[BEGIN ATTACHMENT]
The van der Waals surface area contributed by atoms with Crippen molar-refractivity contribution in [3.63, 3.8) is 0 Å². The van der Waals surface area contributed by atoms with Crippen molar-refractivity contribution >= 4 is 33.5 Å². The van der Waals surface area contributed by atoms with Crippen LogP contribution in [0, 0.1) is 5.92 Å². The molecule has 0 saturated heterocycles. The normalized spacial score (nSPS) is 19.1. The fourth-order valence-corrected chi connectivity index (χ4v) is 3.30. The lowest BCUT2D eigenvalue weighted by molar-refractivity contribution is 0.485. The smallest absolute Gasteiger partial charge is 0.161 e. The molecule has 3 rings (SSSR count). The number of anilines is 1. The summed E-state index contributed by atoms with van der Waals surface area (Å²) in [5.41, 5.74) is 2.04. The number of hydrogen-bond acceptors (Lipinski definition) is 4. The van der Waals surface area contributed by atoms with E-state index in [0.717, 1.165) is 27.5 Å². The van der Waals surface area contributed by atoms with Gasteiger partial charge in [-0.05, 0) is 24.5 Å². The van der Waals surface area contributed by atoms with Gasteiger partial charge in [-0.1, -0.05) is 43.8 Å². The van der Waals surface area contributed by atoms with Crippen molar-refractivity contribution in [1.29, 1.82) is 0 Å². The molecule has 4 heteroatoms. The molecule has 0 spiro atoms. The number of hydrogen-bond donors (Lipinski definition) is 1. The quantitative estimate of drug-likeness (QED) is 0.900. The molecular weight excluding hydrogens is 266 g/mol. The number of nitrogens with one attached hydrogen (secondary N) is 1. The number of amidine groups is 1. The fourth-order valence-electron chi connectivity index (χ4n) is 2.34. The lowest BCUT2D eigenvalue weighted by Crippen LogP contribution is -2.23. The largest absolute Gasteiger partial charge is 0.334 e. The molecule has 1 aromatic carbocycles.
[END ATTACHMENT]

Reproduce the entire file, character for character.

The van der Waals surface area contributed by atoms with Crippen molar-refractivity contribution in [3.63, 3.8) is 0 Å². The van der Waals surface area contributed by atoms with Crippen molar-refractivity contribution >= 4 is 33.5 Å². The van der Waals surface area contributed by atoms with Crippen LogP contribution in [0, 0.1) is 5.92 Å². The molecule has 0 saturated heterocycles. The normalized spacial score (nSPS) is 19.1. The fourth-order valence-corrected chi connectivity index (χ4v) is 3.30. The lowest BCUT2D eigenvalue weighted by molar-refractivity contribution is 0.485. The smallest absolute Gasteiger partial charge is 0.161 e. The molecule has 3 rings (SSSR count). The number of anilines is 1. The summed E-state index contributed by atoms with van der Waals surface area (Å²) in [5.41, 5.74) is 2.04. The number of hydrogen-bond acceptors (Lipinski definition) is 4. The van der Waals surface area contributed by atoms with E-state index in [0.717, 1.165) is 27.5 Å². The van der Waals surface area contributed by atoms with Gasteiger partial charge in [-0.05, 0) is 24.5 Å². The van der Waals surface area contributed by atoms with Gasteiger partial charge in [-0.1, -0.05) is 43.8 Å². The van der Waals surface area contributed by atoms with Crippen molar-refractivity contribution in [1.29, 1.82) is 0 Å². The molecule has 4 heteroatoms. The molecule has 0 spiro atoms. The number of hydrogen-bond donors (Lipinski definition) is 1. The quantitative estimate of drug-likeness (QED) is 0.900. The molecular weight excluding hydrogens is 266 g/mol. The number of nitrogens with one attached hydrogen (secondary N) is 1. The number of amidine groups is 1. The fourth-order valence-electron chi connectivity index (χ4n) is 2.34. The lowest BCUT2D eigenvalue weighted by Crippen LogP contribution is -2.23. The largest absolute Gasteiger partial charge is 0.334 e. The molecule has 1 aromatic carbocycles.